Scientists tune the entanglement structure in an array of qubits

Entanglement is a form of correlation between quantum objects, such as particles at the atomic scale. The laws of classical physics cannot explain this uniquely quantum phenomenon, yet it is one of the properties that explain ...

A first glimpse at our galaxy's magnetic field in 3D

Thanks to new sophisticated techniques and state-of-the-art facilities, astronomy has entered a new era in which the depth of the sky can finally be accessed. The ingredients of our cosmic home, the Milky Way galaxy—stars, ...

Satellite data assimilation improves forecasts of severe weather

In 2020, a line of severe thunderstorms unleashed powerful winds that caused billions in damages across the Midwest United States. A technique developed by Penn State scientists that incorporates satellite data could improve ...

High-quality microwave signals generated from tiny photonic chip

In a new Nature study, Columbia Engineering researchers have built a photonic chip that is able to produce high-quality, ultra-low-noise microwave signals using only a single laser. The compact device—a chip so small, it ...

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Microwaves, a subset of radio waves, have wavelengths ranging from as long as one meter to as short as one millimeter, or equivalently, with frequencies between 300 MHz (0.3 GHz) and 300 GHz. This broad definition includes both UHF and EHF (millimeter waves), and various sources use different boundaries. In all cases, microwave includes the entire SHF band (3 to 30 GHz, or 10 to 1 cm) at minimum, with RF engineering often putting the lower boundary at 1 GHz (30 cm), and the upper around 100 GHz (3 mm).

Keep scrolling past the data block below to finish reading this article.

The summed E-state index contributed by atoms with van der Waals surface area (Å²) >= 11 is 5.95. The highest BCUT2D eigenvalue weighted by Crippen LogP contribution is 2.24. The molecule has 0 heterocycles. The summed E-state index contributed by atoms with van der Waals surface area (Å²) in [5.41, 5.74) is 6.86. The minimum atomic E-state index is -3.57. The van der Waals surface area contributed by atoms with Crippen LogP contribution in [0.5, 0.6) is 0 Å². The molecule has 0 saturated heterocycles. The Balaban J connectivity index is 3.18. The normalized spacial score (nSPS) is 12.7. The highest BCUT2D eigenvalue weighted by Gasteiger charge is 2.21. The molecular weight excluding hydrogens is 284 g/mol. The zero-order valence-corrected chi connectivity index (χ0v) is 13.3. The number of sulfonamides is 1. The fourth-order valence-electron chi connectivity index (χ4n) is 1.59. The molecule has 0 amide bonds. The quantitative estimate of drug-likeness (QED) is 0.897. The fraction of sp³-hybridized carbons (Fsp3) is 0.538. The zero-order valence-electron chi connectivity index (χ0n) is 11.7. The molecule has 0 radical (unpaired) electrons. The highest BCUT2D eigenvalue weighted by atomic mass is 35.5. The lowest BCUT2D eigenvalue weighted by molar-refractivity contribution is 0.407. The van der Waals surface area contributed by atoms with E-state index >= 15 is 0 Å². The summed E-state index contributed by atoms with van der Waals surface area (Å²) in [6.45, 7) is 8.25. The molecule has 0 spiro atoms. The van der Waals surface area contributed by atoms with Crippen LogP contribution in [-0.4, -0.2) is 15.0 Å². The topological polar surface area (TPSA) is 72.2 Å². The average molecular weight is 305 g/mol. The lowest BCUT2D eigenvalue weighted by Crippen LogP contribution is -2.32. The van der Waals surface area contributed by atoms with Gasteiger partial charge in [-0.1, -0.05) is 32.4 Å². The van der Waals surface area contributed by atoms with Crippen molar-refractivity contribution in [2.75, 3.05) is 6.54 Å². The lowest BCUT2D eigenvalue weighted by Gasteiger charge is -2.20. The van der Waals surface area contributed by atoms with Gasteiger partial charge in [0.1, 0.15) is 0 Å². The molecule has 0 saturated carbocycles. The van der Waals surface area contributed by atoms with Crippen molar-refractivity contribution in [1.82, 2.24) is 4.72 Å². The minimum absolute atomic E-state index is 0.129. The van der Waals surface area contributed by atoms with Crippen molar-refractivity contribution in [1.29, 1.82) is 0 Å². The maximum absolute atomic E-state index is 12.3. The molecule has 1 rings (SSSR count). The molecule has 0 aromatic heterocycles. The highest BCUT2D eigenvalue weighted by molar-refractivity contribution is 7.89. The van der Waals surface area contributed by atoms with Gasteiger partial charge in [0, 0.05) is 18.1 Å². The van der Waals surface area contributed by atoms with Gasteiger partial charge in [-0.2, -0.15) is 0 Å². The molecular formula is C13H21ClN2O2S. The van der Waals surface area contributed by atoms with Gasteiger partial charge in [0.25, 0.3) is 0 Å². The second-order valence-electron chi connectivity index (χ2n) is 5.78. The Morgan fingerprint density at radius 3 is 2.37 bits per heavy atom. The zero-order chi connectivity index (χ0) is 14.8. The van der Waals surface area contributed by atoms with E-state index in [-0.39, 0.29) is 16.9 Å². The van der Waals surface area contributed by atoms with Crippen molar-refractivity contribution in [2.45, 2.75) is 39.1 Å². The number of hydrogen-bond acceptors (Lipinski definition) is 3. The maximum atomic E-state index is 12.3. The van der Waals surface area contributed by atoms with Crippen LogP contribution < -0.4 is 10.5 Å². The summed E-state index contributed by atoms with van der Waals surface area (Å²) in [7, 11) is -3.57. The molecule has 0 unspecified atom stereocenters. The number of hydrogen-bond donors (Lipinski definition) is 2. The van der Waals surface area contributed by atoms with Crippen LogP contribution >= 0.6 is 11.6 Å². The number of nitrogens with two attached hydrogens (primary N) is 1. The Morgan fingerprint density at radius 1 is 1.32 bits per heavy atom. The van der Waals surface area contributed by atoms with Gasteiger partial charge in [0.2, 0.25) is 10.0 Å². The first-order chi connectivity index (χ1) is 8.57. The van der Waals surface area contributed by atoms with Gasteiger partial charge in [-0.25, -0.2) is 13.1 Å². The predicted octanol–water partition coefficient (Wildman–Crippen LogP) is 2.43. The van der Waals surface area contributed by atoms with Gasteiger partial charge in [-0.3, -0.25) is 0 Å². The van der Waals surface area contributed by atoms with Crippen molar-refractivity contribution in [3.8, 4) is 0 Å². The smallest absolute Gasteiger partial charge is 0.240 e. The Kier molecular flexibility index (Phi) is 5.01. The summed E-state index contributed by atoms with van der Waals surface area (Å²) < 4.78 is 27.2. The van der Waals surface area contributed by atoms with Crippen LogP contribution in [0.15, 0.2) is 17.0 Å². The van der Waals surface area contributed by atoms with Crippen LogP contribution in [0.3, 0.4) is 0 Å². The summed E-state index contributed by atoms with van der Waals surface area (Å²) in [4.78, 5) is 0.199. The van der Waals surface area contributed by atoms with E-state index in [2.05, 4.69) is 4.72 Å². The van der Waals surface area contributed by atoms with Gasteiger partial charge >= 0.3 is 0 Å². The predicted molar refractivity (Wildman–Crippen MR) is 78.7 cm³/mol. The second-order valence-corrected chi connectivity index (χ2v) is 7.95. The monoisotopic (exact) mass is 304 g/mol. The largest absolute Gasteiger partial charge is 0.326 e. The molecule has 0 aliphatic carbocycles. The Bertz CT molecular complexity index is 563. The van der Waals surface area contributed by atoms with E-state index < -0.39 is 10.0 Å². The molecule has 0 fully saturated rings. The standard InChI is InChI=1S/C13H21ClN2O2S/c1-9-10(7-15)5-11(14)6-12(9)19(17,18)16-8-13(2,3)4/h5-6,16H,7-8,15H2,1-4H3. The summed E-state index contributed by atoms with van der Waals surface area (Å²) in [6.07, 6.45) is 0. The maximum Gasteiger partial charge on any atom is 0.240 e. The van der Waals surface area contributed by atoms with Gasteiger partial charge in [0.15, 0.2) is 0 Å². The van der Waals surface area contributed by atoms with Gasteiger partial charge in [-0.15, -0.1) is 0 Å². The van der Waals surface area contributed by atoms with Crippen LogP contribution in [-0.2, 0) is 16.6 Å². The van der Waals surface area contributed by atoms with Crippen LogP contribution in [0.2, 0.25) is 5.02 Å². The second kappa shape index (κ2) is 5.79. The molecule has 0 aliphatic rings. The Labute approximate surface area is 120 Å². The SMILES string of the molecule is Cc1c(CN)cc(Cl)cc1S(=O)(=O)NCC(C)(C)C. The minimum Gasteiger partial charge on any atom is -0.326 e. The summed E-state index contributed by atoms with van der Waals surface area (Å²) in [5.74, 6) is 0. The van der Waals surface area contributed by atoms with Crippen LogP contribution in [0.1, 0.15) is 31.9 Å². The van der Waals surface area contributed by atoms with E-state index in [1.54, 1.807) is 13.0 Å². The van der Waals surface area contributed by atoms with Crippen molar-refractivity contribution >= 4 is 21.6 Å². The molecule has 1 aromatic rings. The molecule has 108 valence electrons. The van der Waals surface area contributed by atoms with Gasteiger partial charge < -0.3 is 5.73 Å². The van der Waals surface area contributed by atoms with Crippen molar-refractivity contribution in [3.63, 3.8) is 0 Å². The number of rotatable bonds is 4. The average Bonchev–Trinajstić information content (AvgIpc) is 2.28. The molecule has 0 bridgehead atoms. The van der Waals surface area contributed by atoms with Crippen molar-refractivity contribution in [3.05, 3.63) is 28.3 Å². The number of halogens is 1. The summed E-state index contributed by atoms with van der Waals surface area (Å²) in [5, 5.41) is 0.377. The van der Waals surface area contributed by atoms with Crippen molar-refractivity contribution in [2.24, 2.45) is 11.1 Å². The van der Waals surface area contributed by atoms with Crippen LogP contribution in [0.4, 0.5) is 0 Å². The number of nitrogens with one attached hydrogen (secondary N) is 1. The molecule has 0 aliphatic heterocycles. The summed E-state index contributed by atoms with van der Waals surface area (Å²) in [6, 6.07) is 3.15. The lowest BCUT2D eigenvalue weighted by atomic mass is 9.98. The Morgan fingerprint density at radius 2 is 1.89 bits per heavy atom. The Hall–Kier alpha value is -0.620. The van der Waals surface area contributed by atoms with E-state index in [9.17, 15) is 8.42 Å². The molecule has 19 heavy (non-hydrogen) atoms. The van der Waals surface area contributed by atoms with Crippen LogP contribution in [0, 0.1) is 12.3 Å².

Apparatus and techniques may be described qualitatively as "microwave" when the wavelengths of signals are roughly the same as the dimensions of the equipment, so that lumped-element circuit theory is inaccurate. As a consequence, practical microwave technique tends to move away from the discrete resistors, capacitors, and inductors used with lower-frequency radio waves. Instead, distributed circuit elements and transmission-line theory are more useful methods for design and analysis. Open-wire and coaxial transmission lines give way to waveguides and stripline, and lumped-element tuned circuits are replaced by cavity resonators or resonant lines. Effects of reflection, polarization, scattering, diffraction, and atmospheric absorption usually associated with visible light are of practical significance in the study of microwave propagation. The same equations of electromagnetic theory apply at all frequencies.

The prefix "micro-" in "microwave" is not meant to suggest a wavelength in the micrometer range. It indicates that microwaves are "small" compared to waves used in typical radio broadcasting, in that they have shorter wavelengths. The boundaries between far infrared light, terahertz radiation, microwaves, and ultra-high-frequency radio waves are fairly arbitrary and are used variously between different fields of study.

Electromagnetic waves longer (lower frequency) than microwaves are called "radio waves". Electromagnetic radiation with shorter wavelengths may be called "millimeter waves", terahertz radiation or even T-rays. Definitions differ for millimeter wave band, which the IEEE defines as 110 GHz to 300 GHz.

Above 300 GHz, the absorption of electromagnetic radiation by Earth's atmosphere is so great that it is in effect opaque, until the atmosphere becomes transparent again in the so-called infrared and optical window frequency ranges.

This text uses material from Wikipedia, licensed under CC BY-SA